"Invisible" dog fence and goats?

Discussion in 'Goats' started by Cygnet, Mar 6, 2005.

  1. Cygnet

    Cygnet Well-Known Member Supporter

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    Middle of nowhere along the Rim, Arizona
    I've tried everything to keep my goats from destroying the fence, and nothing works -- they've put holes in heavy gauge horse fencing. They've pushed fence posts completely over. (Sandy soil.) They've destroyed gates.

    I HAVE electric fencing up, but this only slows them down -- I have one goat (named Houdini, of course) who hooks the electric wiring carefully with his horns and rips it loose, then tears up the fence for fun. And, if they get zapped, they sure back off in a hurry, but if the electric goes OUT they know instantly and all four of them take full advantage of it.
    I had a brain storm today, when I was adding up the cost of buying new fence wire yet again ... it would be cheaper to run an "invisible" fence wire around the top of the existing fence, which is sagging and beat up but still "okay" and buy four collars for the goats.

    Any flaws in this solution that ya'll see?

    Leva
     
  2. Tracy

    Tracy Well-Known Member

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    I have invisible fencing for my dogs. I love it but I am not sure if it would work for goats. My collars [they run about $160.00 each] have up to 10 diffrent settings for shock factor [10 being the highest, you would probably need that for goats]. and also it gives off a warning beep before it will shock. This warns the dog to back off. If they continue then they get shocked. The thing is if they continually push the boundry and are constantly getting a warning beep then they will wear the batteries out quickly. I replace battteries on the dogs every 4-6 months.

    The other thing is the collars have to be pretty snug so the metal has contact with the animals skin. I thing if the goats got caught up on something this could be a hazard unless you had break a way collars and then replacing these collars all the time would get expensive.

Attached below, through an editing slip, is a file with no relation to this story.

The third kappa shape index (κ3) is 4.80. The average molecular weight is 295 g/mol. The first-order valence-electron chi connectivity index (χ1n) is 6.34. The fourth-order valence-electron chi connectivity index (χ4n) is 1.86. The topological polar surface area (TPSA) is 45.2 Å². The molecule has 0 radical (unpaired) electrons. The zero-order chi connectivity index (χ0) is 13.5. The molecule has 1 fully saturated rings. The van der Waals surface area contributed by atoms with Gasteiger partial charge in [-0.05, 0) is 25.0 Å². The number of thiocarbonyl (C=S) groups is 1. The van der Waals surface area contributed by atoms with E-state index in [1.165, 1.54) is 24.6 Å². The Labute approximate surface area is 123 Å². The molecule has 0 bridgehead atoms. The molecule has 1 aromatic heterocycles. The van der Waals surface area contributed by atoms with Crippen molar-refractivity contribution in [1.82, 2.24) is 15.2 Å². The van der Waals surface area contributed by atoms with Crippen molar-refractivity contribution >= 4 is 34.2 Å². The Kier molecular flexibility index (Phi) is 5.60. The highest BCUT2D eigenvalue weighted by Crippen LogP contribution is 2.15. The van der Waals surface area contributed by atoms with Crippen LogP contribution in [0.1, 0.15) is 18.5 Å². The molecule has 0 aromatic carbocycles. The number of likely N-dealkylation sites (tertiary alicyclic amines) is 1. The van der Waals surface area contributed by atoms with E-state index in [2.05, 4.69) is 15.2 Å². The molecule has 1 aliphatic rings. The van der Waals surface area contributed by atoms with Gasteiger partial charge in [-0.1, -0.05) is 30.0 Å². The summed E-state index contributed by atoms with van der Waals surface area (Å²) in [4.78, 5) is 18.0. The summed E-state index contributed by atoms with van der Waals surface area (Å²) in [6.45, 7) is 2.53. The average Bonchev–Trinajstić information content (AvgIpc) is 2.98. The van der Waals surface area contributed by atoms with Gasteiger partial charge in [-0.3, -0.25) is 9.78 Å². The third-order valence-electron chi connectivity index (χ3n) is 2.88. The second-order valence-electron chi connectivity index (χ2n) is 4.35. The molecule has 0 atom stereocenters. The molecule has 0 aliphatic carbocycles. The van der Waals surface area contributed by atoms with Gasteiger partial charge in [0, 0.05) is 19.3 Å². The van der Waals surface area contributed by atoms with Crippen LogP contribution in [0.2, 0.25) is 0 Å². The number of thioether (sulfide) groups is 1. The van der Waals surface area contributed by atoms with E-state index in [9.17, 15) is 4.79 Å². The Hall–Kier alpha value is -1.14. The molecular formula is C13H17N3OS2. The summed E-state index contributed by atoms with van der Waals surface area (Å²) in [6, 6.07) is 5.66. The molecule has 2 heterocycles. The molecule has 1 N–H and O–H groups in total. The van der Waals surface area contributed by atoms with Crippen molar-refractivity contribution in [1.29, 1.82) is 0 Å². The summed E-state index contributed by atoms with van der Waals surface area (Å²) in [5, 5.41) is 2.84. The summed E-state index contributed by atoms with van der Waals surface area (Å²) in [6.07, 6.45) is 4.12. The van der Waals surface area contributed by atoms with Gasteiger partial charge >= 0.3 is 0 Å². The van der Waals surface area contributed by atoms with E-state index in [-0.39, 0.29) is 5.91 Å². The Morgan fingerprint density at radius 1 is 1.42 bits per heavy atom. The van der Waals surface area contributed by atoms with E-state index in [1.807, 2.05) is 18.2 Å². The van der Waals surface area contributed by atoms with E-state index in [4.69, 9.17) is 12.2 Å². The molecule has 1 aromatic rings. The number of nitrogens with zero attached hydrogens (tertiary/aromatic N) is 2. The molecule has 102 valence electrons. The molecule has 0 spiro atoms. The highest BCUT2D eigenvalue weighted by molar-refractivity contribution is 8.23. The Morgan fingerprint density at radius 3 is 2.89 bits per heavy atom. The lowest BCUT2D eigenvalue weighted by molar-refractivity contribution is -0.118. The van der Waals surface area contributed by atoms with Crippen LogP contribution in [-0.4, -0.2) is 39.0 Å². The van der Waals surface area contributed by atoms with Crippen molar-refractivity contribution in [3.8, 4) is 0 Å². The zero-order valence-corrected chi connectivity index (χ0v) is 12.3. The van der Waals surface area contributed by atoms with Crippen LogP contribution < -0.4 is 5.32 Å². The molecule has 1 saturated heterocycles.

Invisible fencing also runs on electric so if they know the electric fence is out they probably would figure out the dog fence isnt working either as they would not get the warnign beep. My one Dane is very smart and she knows if the fence is not working.

    If you decide to try it this company is where I bought my fence and costumer service has been excellent. The transformer went on mine and they replaced it free of charge for me with next day shipping. www.radiofence.com
    Maybe try it with Houdini if he is your destructive one before you invest in a lot of money on additional collars.

    In theory if it works and you actually trained them with the flags [like how tyou train dogs] you could move the fence and flags and have portable areas for bruch control,etc. If you try it post and let us know how it goes. You could always sell the unit on ebay if it didnt work.

    I keep my goats in 3 strands of electric fencing and dont have issues. The key to electric is that you have to have a good ground. At least 3 ground rods ten feet apart and ideally in a wet area. When we only had 1 ground rod the fence would not hold the goats.
     

  3. tkrabec

    tkrabec Well-Known Member

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    Your goats may learn to take the collars off :)